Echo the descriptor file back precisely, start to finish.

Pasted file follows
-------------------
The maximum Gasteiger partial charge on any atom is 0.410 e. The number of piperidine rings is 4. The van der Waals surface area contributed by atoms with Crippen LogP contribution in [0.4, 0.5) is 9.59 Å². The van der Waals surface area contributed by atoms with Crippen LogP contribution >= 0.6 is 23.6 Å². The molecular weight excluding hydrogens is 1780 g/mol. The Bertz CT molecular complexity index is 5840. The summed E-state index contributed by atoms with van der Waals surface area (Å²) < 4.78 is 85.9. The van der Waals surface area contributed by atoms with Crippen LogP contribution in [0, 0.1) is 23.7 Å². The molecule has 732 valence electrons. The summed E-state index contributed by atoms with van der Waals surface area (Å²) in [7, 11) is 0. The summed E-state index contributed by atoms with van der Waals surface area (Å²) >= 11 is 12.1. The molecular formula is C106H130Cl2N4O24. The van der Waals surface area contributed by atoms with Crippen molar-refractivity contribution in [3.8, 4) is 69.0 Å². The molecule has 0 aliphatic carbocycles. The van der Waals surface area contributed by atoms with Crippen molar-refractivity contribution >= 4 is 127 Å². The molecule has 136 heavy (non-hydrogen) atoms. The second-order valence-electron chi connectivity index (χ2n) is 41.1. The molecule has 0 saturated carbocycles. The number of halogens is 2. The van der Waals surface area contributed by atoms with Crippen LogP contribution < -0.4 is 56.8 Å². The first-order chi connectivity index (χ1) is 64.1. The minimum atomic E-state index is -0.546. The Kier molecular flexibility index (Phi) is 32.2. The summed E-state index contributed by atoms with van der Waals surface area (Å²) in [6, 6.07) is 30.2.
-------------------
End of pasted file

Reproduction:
The maximum Gasteiger partial charge on any atom is 0.410 e. The number of piperidine rings is 4. The van der Waals surface area contributed by atoms with Crippen LogP contribution in [0.4, 0.5) is 9.59 Å². The van der Waals surface area contributed by atoms with Crippen LogP contribution >= 0.6 is 23.6 Å². The molecular weight excluding hydrogens is 1780 g/mol. The Bertz CT molecular complexity index is 5840. The summed E-state index contributed by atoms with van der Waals surface area (Å²) < 4.78 is 85.9. The van der Waals surface area contributed by atoms with Crippen LogP contribution in [0, 0.1) is 23.7 Å². The molecule has 732 valence electrons. The summed E-state index contributed by atoms with van der Waals surface area (Å²) in [7, 11) is 0. The summed E-state index contributed by atoms with van der Waals surface area (Å²) >= 11 is 12.1. The molecular formula is C106H130Cl2N4O24. The van der Waals surface area contributed by atoms with Crippen molar-refractivity contribution in [3.8, 4) is 69.0 Å². The molecule has 0 aliphatic carbocycles. The van der Waals surface area contributed by atoms with Crippen molar-refractivity contribution >= 4 is 127 Å². The molecule has 136 heavy (non-hydrogen) atoms. The second-order valence-electron chi connectivity index (χ2n) is 41.1. The molecule has 0 saturated carbocycles. The number of halogens is 2. The van der Waals surface area contributed by atoms with Crippen LogP contribution < -0.4 is 56.8 Å². The first-order chi connectivity index (χ1) is 64.1. The minimum atomic E-state index is -0.546. The Kier molecular flexibility index (Phi) is 32.2. The summed E-state index contributed by atoms with van der Waals surface area (Å²) in [6, 6.07) is 30.2.